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One of the most gut-wrenching realities about mass shootings is that they’re always unexpected, and a community never knows it’s the next spot a shooter will strike.
Even when shooters show alarming warning signs—as did the killer in the Florida massacre this week—parents and students and principals and pastors and neighbors are still stunned when a person who seems “off” suddenly unleashes a bloodbath.
Legislators will debate gun laws, experts will have important discussions about mental health, and schools will ponder tighter security measures, but another mass shooting leaves an immediate question on the table: How should local communities and local citizens prepare?
It’s a grim reality worth considering: Whatever city you’re in, whatever school or church you attend, whatever sporting event you watch, or movie you run out to catch—you could be next.
It’s statistically unlikely, but it’s true. And even if a horrendous public calamity doesn’t befall your community, any person at some point may come in contact with a small or large disaster.
After years of covering both natural and man-made disasters in the United States and abroad, at least two things come to my mind for citizens and churches to consider:
1) Prepare personally by loving your neighbor ahead of time.
This may seem like a drop-in-the-bucket suggestion, but do you know how to administer basic first aid? I was amazed when covering the Boston Marathon bombing at the ordinary citizens who sprang into action by ripping up clothing and placing handmade tourniquets in just the right spot to save victims from bleeding out.
It made me think: Would I know how to do that?
Perhaps the more likely scenario for most people is coming across a person who needs CPR in an emergency. Stop and think: Would you know how to give it?
The American Red Cross offers local CPR and emergency prep classes, along with apps that can help prepare an individual for responding to a disaster.
As Christians, let’s be on the front lines of loving our neighbors as ourselves by being prepared ahead of time to help in a worst-case scenario.
2) Prepare as churches by loving your city ahead of time.
While outpourings of national grief and prayer services for those suffering in Florida are right and good, local responses to local disasters will always be most effective. The churches in town have the most obvious opportunity to provide comfort and aid to those in need.
After the Las Vegas concert shooting in October, one pastor spoke about how first responders had been dropping by his church for prayer and encouragement all day.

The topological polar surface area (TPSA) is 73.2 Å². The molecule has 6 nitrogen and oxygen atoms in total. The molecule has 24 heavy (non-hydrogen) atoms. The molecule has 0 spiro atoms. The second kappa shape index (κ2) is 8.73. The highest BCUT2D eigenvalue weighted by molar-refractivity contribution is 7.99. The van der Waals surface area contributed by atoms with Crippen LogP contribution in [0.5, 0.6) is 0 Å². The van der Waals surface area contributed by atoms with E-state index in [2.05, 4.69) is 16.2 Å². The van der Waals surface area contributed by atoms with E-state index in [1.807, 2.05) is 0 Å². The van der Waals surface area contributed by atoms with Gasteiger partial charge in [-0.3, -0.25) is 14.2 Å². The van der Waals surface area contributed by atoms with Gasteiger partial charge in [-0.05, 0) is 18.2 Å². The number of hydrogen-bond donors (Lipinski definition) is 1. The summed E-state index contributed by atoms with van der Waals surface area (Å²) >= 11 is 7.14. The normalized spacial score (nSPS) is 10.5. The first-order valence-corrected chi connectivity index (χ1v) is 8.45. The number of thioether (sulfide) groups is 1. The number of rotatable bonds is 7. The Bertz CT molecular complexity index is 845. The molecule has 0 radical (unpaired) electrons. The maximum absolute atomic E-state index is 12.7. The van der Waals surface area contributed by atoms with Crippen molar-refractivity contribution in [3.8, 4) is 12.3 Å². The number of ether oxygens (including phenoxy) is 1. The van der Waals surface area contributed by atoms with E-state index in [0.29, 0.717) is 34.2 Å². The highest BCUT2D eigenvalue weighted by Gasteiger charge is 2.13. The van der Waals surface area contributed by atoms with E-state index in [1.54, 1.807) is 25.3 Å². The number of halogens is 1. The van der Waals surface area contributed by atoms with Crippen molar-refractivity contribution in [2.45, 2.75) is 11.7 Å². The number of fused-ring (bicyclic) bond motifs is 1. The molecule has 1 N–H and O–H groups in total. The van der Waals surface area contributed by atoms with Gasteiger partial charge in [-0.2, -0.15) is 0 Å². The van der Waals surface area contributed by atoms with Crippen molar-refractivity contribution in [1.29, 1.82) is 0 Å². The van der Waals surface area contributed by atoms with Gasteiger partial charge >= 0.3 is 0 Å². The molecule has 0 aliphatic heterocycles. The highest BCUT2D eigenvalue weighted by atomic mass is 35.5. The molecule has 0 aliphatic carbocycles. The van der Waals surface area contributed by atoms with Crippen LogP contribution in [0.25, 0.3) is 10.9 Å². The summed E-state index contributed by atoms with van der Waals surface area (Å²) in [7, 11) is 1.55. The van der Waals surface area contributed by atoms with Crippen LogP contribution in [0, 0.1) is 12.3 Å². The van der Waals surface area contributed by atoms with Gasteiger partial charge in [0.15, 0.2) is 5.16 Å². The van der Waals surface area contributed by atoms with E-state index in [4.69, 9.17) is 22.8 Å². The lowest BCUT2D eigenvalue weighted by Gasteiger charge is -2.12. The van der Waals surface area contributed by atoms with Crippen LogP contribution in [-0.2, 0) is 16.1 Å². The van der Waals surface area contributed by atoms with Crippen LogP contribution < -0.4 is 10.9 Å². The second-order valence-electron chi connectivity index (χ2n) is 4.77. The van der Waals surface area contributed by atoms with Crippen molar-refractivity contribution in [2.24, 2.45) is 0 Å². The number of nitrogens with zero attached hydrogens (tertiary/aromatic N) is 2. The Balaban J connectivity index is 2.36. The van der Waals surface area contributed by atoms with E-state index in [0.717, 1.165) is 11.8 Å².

Why did they pick his church?
Because the congregation had been reaching out to first responders long before the shooting, with simple forms of ministry and encouragement. When a disaster struck, these firefighters and policemen rushed to the crime scene to help, and they knew where to retreat for spiritual care afterward: to a local church they already knew.
More than a decade ago, I arrived at Virginia Tech the morning after a gunman killed 32 people in a shooting spree on the college campus. It was a scene of widespread shock, anguish, and fear, with scores of young college students who had no idea how to cope with something of that magnitude.
The next day, I sat on a bench and watched as students cried, stared straight ahead, or read profiles of the dead in the school newspaper. Within moments, a man approached and thrust a piece of paper toward me. In a fast clip, he said, “I just want you to know God loves you and has a wonderful plan for your life.”
I looked at him for a moment, and he just as quickly moved on. He wore a shirt that indicated he was from an out-of-town church, and had arrived here to evangelize shellshocked students.
I watched him hand out tracts to numb college kids without ever engaging one in a conversation. I’m sure some students must have wondered: Who are you and how is this wonderful?
It was a stark contrast to a prayer service I attended the night before. At the local chapter of Reformed University Fellowship, the campus minister allowed for raw grief. He read from Psalm 88: “I am counted among those who go down to the pit; I am a man who has no strength, like one set loose among the dead, like the slain that lie in the grave. …”
In the decade since, I’ve never read that Psalm without thinking about that night. That’s how powerful it was to witness epic grief over extreme evil, and hear a local Christian minister remind the weeping students: “We live in a broken world. We groan in a broken world. We hope in a broken world.”
Hope wasn’t missing, but it didn’t gloss over the real pain in the room and on campus, even as students finished the night by singing Psalm 73: “My flesh and my heart may fail, but God is the strength of my heart and my portion forever.”
As local Christians who live in local communities, may we be finding ways to love our neighbors as ourselves for the present need, and for whatever might lie in the future.